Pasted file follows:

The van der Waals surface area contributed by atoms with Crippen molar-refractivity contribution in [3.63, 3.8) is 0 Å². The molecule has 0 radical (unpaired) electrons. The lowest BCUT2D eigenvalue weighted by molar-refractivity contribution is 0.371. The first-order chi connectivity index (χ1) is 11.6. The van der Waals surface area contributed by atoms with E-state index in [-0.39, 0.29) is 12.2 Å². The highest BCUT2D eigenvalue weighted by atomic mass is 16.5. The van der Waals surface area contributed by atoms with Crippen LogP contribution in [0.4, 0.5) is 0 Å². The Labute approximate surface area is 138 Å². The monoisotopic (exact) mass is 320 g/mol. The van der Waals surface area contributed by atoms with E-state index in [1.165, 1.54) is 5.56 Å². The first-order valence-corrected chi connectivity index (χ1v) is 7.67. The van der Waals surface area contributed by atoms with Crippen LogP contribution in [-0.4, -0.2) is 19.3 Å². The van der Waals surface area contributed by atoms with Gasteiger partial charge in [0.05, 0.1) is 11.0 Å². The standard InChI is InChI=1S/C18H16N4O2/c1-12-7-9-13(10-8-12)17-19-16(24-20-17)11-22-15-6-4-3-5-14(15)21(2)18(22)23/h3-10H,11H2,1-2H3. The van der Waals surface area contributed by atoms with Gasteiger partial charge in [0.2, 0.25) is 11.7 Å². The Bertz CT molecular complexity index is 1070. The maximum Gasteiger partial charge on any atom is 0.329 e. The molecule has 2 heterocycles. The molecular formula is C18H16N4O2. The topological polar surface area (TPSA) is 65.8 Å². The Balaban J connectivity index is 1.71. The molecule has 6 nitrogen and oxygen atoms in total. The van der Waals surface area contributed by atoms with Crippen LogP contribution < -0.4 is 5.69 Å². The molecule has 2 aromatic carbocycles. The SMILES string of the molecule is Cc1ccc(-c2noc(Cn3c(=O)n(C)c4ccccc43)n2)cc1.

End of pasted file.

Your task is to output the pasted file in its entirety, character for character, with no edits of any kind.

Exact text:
The van der Waals surface area contributed by atoms with Crippen molar-refractivity contribution in [3.63, 3.8) is 0 Å². The molecule has 0 radical (unpaired) electrons. The lowest BCUT2D eigenvalue weighted by molar-refractivity contribution is 0.371. The first-order chi connectivity index (χ1) is 11.6. The van der Waals surface area contributed by atoms with E-state index in [-0.39, 0.29) is 12.2 Å². The highest BCUT2D eigenvalue weighted by atomic mass is 16.5. The van der Waals surface area contributed by atoms with Crippen LogP contribution in [0.4, 0.5) is 0 Å². The Labute approximate surface area is 138 Å². The monoisotopic (exact) mass is 320 g/mol. The van der Waals surface area contributed by atoms with E-state index in [1.165, 1.54) is 5.56 Å². The first-order valence-corrected chi connectivity index (χ1v) is 7.67. The van der Waals surface area contributed by atoms with Crippen LogP contribution in [-0.4, -0.2) is 19.3 Å². The van der Waals surface area contributed by atoms with Gasteiger partial charge in [0.05, 0.1) is 11.0 Å². The standard InChI is InChI=1S/C18H16N4O2/c1-12-7-9-13(10-8-12)17-19-16(24-20-17)11-22-15-6-4-3-5-14(15)21(2)18(22)23/h3-10H,11H2,1-2H3. The van der Waals surface area contributed by atoms with Gasteiger partial charge in [0.2, 0.25) is 11.7 Å². The Bertz CT molecular complexity index is 1070. The maximum Gasteiger partial charge on any atom is 0.329 e. The molecule has 2 heterocycles. The molecular formula is C18H16N4O2. The topological polar surface area (TPSA) is 65.8 Å². The Balaban J connectivity index is 1.71. The molecule has 6 nitrogen and oxygen atoms in total. The van der Waals surface area contributed by atoms with Crippen LogP contribution < -0.4 is 5.69 Å². The molecule has 2 aromatic carbocycles. The SMILES string of the molecule is Cc1ccc(-c2noc(Cn3c(=O)n(C)c4ccccc43)n2)cc1.